The radio active iodine is active for about a week and there have been reports of patients setting off alarms in buses and radiation alarms have been set off at work. Garbage trucks with radio active alarms have also been set off.
The answer here is to have patients stay in a hotel for a few days before going home, but you guessed, not covered and patients should not use public transportation for a week. I certainly was educated on this topic. BD
WASHINGTON – Reports of thyroid cancer patients setting off radiation alarms and contaminating hotel rooms are prompting the agency in charge of nuclear safety to consider tighter rules.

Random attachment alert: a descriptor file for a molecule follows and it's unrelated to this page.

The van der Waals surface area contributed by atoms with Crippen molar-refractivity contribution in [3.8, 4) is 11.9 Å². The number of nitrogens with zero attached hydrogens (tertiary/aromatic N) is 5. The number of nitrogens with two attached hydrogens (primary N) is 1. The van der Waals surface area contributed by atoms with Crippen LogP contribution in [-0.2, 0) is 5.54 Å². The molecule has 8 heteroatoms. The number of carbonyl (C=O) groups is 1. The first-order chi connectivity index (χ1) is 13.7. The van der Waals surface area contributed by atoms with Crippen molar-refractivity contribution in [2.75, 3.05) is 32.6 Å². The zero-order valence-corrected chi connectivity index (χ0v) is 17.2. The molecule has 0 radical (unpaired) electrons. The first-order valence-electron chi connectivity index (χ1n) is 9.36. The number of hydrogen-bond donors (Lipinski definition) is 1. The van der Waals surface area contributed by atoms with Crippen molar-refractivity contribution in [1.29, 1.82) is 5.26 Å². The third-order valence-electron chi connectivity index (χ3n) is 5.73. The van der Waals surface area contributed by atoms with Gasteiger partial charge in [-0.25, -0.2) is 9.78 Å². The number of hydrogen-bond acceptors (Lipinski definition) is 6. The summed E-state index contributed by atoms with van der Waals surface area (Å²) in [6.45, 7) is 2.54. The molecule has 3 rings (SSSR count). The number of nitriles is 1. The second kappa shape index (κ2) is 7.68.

A congressional investigation made public Wednesday found that patients sent home after treatment with radioactive iodine have contaminated unsuspecting hotel guests and set off alarms on public transportation.
The Nuclear Regulatory Commission is considering new rules to address the problem, in particular curbs on sending patients to hotels after treatment, a spokesman said Wednesday.
People given high doses may be kept in the hospital, but many patients are sent home with instructions on how to minimize exposure to others over the next few days. Most of the radiation is gone in about a week, says the National Cancer Institute's website for patients.